Journalists are often accused of seeking out negative news stories. But the reality is they have a responsibility to write and report on things viewed as both good and bad news, it's just the latter often attracts more attention. Faced with a headline choice of “New panda born at zoo” and “Panda attacks zoo visitor”, for example, most readers will click on the second, more shocking story. For the private equity set, this might translate to a “New fund closed” headline garnering less attention than a story proclaiming, “Fund falls short of target”. This is probably truer today, as market participants absorb as much information as possible to help make sense of a changing industry and macroeconomic landscape.
PEO readers last month were understandably attracted to stories that detailed problems being confronted by private equity firms; stories with headlines that, until quite recently, would have seemed absurd.
Very few people expected 29-year-old UK buyout firm Candover to be so suddenly and severely affected by the liquidity problems of Candover Investments, the London-listed investment trust that is a cornerstone investor in its buyout funds. The steep decline of its share price in past months has been linked to concern about its over-commitment strategy. Indeed, the listed entity not only slashed its portfolio value in half recently, but said it couldn't meet future calls for Candover's 2008 fund, which has only done one deal. Given that it committed €1 billion of the fund's €3 billion raised, Candover was forced to temporarily cease investing to negotiate with LPs on the fund's investment strategy going forward. It quickly began cutting staff to diminish costs, told its Asian and Central Europe teams to raise their own funds or face closure, and began discussions with “selected parties” on measures including a potential takeover of Candover Investments.
The delicate relationships between liquidity-starved LPs and their GPs resurfaced throughout the month, with Terra Firma's unprecedented interactions with investors attracting much attention. The UK-headquartered firm avoided both LP defaults and shrinking its €5.4 billion Fund III by having its management company buy out three cash-strapped LPs at a “small premium”. Days later, at the same time as it emerged that the Guy Hands-led firm had written down its EMI investment by 50 percent, Terra Firma revealed its decision to return €80 million in carried interest accrued since 2004 to limited partners. “Our investors have suffered and therefore our rewards should suffer at the same time,” Hands wrote in the firm's annual report.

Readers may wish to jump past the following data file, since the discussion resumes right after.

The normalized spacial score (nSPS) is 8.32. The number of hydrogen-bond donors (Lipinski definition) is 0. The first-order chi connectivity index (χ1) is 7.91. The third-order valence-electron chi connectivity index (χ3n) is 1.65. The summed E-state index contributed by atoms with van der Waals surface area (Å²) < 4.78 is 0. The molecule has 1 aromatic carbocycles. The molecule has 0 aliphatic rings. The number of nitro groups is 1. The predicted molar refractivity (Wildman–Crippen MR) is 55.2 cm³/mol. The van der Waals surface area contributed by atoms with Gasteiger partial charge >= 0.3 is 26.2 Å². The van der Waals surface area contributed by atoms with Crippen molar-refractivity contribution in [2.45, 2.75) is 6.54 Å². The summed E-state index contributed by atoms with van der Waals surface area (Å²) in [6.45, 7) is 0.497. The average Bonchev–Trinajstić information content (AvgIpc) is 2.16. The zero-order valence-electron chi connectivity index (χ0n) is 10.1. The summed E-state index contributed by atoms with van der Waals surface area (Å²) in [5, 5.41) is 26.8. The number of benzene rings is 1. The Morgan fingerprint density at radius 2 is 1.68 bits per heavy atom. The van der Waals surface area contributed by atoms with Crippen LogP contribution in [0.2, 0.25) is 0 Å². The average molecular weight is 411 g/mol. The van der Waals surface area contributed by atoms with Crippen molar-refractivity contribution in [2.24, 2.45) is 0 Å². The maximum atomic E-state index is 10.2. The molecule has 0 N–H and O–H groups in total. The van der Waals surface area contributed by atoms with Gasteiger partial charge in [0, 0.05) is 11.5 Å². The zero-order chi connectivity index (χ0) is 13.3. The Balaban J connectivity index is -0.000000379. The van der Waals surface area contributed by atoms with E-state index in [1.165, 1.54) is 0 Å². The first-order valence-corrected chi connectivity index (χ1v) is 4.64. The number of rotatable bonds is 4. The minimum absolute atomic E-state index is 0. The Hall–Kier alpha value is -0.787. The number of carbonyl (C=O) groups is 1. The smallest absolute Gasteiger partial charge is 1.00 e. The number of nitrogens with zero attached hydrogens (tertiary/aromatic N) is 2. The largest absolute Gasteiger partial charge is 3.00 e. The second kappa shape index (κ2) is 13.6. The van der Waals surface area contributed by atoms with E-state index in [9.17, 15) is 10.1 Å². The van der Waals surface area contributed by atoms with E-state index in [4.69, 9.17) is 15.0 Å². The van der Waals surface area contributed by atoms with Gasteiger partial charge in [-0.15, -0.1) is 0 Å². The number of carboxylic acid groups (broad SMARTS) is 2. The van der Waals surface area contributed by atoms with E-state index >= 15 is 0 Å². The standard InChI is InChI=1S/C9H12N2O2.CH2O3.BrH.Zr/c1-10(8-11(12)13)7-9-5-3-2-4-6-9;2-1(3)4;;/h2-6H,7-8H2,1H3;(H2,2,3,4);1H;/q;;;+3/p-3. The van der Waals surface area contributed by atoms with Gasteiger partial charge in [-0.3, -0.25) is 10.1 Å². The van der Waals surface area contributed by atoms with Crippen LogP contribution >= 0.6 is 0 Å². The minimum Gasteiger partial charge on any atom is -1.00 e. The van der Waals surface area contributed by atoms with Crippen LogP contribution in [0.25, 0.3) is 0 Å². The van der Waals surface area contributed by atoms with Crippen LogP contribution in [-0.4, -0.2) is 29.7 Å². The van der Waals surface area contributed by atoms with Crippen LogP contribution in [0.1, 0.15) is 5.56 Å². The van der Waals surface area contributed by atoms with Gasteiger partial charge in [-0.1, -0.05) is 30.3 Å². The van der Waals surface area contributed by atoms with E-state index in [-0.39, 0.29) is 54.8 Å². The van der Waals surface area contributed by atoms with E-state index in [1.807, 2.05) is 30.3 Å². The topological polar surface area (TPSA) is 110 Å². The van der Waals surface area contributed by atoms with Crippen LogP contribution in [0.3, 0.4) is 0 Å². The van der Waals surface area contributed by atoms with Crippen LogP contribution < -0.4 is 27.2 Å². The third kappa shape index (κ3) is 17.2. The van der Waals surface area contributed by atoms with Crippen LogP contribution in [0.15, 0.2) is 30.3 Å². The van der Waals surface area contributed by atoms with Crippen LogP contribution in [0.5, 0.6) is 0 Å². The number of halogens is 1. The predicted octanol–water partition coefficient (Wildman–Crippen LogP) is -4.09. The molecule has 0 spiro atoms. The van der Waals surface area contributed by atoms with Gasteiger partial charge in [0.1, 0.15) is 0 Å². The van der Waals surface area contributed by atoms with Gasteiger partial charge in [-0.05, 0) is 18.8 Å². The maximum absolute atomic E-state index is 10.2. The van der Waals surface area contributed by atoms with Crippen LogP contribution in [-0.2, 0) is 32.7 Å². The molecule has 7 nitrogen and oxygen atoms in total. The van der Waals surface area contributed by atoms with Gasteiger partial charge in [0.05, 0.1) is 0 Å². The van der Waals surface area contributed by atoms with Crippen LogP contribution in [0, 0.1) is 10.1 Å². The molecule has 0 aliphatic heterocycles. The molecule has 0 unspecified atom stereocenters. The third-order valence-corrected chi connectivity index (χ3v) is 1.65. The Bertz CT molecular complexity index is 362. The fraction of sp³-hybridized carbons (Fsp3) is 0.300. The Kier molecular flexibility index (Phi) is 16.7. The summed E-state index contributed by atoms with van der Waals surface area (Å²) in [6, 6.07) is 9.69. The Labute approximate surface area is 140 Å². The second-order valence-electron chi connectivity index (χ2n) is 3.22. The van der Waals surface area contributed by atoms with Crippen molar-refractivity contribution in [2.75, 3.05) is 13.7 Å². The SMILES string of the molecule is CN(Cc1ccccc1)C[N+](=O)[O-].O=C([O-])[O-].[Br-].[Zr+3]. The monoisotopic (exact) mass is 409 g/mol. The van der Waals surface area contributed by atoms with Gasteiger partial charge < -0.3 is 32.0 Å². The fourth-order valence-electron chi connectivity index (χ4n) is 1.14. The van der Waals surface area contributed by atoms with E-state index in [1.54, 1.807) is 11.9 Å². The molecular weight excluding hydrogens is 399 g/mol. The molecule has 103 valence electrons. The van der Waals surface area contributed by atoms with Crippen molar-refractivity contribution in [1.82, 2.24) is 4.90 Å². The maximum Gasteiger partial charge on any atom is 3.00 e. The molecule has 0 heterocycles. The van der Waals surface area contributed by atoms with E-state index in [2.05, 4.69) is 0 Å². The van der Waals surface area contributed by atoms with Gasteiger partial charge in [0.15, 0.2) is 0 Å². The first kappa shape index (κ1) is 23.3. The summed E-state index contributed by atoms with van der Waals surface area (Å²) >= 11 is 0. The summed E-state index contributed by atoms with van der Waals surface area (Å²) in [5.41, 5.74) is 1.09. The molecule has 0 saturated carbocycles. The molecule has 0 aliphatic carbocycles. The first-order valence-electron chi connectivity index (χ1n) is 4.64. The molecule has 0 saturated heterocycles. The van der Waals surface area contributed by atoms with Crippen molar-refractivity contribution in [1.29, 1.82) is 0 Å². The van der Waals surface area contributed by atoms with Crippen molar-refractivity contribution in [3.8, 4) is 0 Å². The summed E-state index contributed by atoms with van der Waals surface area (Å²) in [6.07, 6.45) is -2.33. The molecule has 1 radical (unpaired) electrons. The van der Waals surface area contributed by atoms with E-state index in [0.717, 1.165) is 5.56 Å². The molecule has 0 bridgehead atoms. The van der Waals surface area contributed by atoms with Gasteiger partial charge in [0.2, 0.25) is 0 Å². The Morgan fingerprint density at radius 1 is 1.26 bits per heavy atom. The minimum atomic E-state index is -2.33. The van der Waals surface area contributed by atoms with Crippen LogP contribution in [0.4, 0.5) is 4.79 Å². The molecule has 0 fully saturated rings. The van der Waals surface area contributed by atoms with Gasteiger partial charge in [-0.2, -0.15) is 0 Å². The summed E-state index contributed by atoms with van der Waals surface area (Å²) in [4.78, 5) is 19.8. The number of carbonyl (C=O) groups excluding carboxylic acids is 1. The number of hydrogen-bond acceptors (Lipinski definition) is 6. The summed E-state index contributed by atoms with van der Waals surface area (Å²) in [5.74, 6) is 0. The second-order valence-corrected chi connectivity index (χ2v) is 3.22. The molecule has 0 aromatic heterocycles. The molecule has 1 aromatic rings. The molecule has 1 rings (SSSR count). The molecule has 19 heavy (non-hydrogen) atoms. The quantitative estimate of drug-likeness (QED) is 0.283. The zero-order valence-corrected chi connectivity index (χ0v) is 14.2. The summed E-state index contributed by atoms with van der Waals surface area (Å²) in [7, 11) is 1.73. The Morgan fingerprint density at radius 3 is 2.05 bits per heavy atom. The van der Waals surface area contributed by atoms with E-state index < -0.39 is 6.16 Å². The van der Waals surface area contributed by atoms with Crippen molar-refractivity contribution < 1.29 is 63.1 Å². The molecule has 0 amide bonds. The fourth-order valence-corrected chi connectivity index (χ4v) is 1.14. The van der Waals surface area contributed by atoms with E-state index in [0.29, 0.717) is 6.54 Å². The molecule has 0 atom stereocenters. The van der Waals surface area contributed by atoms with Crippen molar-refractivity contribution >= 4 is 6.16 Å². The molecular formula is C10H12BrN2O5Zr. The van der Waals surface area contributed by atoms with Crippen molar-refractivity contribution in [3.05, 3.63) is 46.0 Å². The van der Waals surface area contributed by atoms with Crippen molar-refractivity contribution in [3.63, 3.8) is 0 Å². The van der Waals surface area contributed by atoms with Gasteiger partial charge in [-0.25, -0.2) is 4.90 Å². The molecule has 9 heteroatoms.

The difference between “hard” and “soft” LP commitments – those approved by an institution's board and contractually agreed with the GP, versus those simply recommended by investment staff – was catapulted into the spotlight when the $45 billion Pennsylvania Public School Employees' Retirement System cancelled hundreds of millions of dollars in planned private equity commitments to firms including Cerberus, HgCapital, Apollo and Gold Hill. The US public pension is one of many limited partners struggling with the denominator effect – its actual allocation to private equity stands at 24 percent, while its target is 14 percent.
LPs cancelling commitments would have been unheard of even as recently as six months ago. Equally shocking would have been the suggestion that GPs would return carry, de-list vehicles or shrink the size of already-closed funds. But these issues – and the ways in which they're confronted by LPs and GPs – are part of a new reality facing the private equity industry today.